Franchot wants to use ‘Rainy Day Fund’ to provide stimulus to Marylanders, but at what cost?
Posted by Buzz Beeler on 3rd January 2021
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There’s more political posturing taking place at the top of the Maryland State Government, folks.

Shocked? You shouldn’t be. In fact, we’re starting to get used to this stuff.

This latest drama features a locking of horns between RINO Governor Larry Hogan and the man who wants to be Hogan’s successor, Comptroller Peter Franchot.

Here’s the story as reported by One America News Network, one of two choices for actual news now that FOX FAUX News has jumped the shark.

Md. state comptroller proposes state-level stimulus plan

We get that Marylanders are hurting, and we support efforts to help those who have been hit hard by the pandemic.

We’ve also seen that the idiots in Washington Congress are unable to come to the rescue again with a larger helping hand for the nation.

We also get that the ‘Rainy Day Fund’ Franchot is planning to raid may be seen by many as appropriate for this state-level stimulus plan, since the pandemic has been more like “a tornado, a hailstorm, a hurricane, and a tsunami all at once,” according to Franchot.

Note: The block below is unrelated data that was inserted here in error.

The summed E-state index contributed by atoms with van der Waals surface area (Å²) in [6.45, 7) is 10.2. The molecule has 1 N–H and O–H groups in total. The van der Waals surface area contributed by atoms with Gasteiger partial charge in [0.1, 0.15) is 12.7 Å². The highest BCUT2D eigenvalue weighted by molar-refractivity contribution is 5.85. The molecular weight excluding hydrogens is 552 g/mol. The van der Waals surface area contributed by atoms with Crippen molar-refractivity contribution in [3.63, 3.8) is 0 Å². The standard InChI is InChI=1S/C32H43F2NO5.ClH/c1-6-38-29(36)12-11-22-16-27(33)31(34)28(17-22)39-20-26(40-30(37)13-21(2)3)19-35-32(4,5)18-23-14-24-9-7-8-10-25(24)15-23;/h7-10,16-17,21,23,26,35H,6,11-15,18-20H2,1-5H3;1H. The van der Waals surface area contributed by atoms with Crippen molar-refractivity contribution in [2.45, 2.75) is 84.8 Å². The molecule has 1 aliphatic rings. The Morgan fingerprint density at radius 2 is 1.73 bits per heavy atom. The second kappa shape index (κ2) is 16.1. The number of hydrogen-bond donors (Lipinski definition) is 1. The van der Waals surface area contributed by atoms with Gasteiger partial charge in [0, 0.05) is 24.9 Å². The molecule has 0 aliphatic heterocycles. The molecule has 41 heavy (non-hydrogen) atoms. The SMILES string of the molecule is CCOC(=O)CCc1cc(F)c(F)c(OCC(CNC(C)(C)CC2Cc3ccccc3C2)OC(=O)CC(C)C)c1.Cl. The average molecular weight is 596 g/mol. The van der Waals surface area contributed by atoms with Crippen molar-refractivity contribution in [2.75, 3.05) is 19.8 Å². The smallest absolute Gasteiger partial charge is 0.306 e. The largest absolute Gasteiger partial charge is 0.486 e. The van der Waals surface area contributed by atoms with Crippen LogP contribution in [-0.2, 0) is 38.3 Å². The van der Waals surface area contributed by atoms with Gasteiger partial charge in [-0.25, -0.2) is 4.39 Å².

But before we get all excited about the man who wants to be our next governor coming to the rescue with a bunch of $2k checks in hand, let’s think about the repercussions of draining the Rainy Day Fund.

First, the rainy day fund is used to keep the state’s bond rating high for borrowing money. Given Gov. Hogan’s penchant for sweetheart deals that benefit his wife’s native South Korea and Korean business owners, Maryland will need to keep borrowing money.

Second, the fund could be used to pay for state budget short falls next year from this year’s economic stress. If the money isn’t there to make up for the shortfall, the state will most likely raise taxes. We’re already one of the highest taxed states as it is.

Meanwhile, Gov. Hogan is also thumping his chest in an attempt to seem like a hero. Here’s what Hogan’s office had to say:

In addition to the $600 million in emergency economic relief the state has provided, he will pursue a larger stimulus relief package when the General Assembly returns for the 2021 session.

It’s anyone’s guess what will end up happening, but for many Marylanders it may be a case of “too little too late.”

Let’s just hope that this latest p***ing contest between our RINO-in-chief and his wannabe Democrat successor doesn’t end up bankrupting the state.

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